During the nineteenth and early twentieth century, at least in certain circles, the second, or "Protestant," perspective came to predominate in the study of Buddhism. Championing the claim that the Buddha, after his final nirvana, was totally removed from any relationship to this world, scholars tended to see Buddhist objects of devotion such as images and relics not as embodying the impossible presence of a deceased Master, but as mere mnemonic devices for recalling his teaching and his example. The Buddha was to be found primarily in his doctrine; to think of him as present elsewhere, in statues or relics, for instance, was an aberration to be condemned-as one missionary-scholar put it-as "mere material worship," akin to the Roman Catholic cults of "the [seamless] Garment of our Lord," of "the skulls of the Three Wise Men" in Cologne, and of the "exceedingly numerous" portions of the True Cross, all of which were "examples of a dark age" (Wylie [1897] 1966: 79-80).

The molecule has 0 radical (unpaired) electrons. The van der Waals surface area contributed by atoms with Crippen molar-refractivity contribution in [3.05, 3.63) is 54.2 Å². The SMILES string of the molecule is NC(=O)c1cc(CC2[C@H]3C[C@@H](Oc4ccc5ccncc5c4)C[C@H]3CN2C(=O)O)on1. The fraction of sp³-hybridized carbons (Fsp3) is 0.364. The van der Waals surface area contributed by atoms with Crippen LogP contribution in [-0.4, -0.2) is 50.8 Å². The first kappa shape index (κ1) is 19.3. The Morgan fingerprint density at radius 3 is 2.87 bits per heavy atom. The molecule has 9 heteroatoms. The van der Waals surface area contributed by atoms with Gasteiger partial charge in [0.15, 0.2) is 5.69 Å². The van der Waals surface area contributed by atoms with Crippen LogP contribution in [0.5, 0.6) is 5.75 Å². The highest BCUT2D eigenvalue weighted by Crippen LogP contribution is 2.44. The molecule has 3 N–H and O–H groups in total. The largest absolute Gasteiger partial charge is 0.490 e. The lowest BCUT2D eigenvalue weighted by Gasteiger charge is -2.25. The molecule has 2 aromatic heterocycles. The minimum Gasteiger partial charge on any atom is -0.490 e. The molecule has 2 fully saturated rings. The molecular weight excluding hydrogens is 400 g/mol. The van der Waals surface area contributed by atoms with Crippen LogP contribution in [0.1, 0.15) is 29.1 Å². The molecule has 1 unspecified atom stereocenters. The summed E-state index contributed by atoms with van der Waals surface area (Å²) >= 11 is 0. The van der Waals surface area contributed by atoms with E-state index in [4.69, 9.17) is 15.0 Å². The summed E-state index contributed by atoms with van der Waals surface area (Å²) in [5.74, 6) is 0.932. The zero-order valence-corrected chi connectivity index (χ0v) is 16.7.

"True Buddhism," understood as the original teachings of the Buddha, was thought to have nothing to do with such things as relics. Thus, the American Monist Paul Carus, whose book, The Gospel of Buddha, achieved considerable popularity around the turn of the century, turned down the offer of a Buddha relic from a Sri Lankan monk, telling him, "The worship of relics, be they bones, hair, teeth, or any other substance of the body of a saint, is a mistake ... The soul of Buddha is not in his bones, but in his words, and I regard relic-worship as an incomplete development in which devotees have not as yet attained to full philosophical clearness" (Carus 1897: 123). Along these lines, it was often assumed that those who had reached "full philosophical clearness" were the cultured monastic elite, while those who had not and worshiped relics and images were the laity. The existence of relics in the Buddhist tradition, when it was recognized at all, was thus seen as a concession to the superstitious and devotional needs of the lay populace. Espoused by prominent scholars such as Hermann Oldenberg (1928: 377), this "two-tiered" view lingered well into the twentieth century and may, indeed, still be found.